Jeannie’s story: how one Nunavik woman left an abusive home

“It’s my life. I have a right to be happy”


Jeannie Sappa said the hardest part of leaving her abusive husband was having no place to go. She wrote a letter to politicians asking for more support for women stuck in violent relationships. (PHOTO COURTESY OF J. SAPPA)

Jeannie Sappa said the hardest part of leaving her abusive husband was having no place to go. She wrote a letter to politicians asking for more support for women stuck in violent relationships. (PHOTO COURTESY OF J. SAPPA)

For as long as she can remember, Jeannie Sappa’s life has been a struggle; each day’s energy spent trying to make it through to the next one.

Sappa grew up in Kuujjuaraapik and later relocated to Umiujaq, Nunavik’s southernmost communities. For all the happy memories she held onto from her youth, there are more that are not — her childhood home was an alcoholic one.

Seeking love and attention, she began a relationship with her husband when she was just 11 years old, marrying at 18.

For decades, the relationship was defined by violence and alcoholism.

Sappa said her husband — who she chose not to name — beat her if he didn’t like her cooking, if she went out for long periods of time, spoke to other people or if she refused sex. Sometimes he beat her in public.

“I used to live in fear,” Sappa said. “I was silent. I didn’t know what to do.”

Sappa struggled with alcoholism for many years. She tried to leave home, but always came back, not knowing where else to turn.

Neighbours often called the police; Sappa said Sûreté du Québec provincial police officers would often show up at the house to check in, but it rarely had any lasting impact.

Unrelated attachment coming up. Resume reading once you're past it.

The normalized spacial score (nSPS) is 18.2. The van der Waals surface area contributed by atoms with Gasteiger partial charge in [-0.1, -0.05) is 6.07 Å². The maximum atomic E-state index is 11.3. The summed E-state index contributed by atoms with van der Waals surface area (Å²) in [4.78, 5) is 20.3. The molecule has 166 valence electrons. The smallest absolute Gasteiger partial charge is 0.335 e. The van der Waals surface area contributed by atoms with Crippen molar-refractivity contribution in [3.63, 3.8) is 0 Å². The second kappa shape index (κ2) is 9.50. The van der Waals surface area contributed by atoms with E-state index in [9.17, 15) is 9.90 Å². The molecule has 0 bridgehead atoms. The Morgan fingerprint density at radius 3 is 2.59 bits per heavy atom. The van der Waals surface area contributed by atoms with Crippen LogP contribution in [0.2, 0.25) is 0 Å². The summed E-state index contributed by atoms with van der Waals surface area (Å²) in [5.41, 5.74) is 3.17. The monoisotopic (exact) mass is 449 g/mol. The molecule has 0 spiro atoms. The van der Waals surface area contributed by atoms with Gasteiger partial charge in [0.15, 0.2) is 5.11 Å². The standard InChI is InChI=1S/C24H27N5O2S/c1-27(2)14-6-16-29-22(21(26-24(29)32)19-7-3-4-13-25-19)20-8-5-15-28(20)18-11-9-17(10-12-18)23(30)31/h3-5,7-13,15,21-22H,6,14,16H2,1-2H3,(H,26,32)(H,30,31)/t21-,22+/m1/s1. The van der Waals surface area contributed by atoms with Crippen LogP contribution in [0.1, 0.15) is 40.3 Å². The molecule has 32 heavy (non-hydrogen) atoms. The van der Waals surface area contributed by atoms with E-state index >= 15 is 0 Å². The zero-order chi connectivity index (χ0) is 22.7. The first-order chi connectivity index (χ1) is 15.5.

As her young daughters grew, Sappa said they would take to defending her against the violence.

Sappa finally pressed charges against her husband when, years ago, he threatened to kill her with a rifle.

She asked the judge in the case to order her husband into counselling, rather than serve jail time. But the impacts of that counselling were short-lived, she said.

To her benefit, Sappa has worked in recent years as a community wellness coordinator with Saturviit Inuit Women’s Association of Nunavik, an organization that works to support Inuit women’s rights and well-being around the region.

Sappa has also worked with the Good Touch, Bad Touch program, a Kativik Regional Police Force-led program that helps school-aged children disclose sexual abuse.

“I started learning about my right to have my safety and protection,” Sappa said. “I finally realized I had a right to protect myself.”

In November 2014, Sappa recalled a major argument with her husband, which led to him beating her repeatedly with a couch cushion, first over her head and then hitting her again and again in the groin area.

The following month, Sappa finally left her partner of 36 years for good. She packed up her belongings and moved up the Hudson coast to Puvirnituq.

“It was difficult not having a place to go to,” she said. “I took that risk because I felt like I was dying.”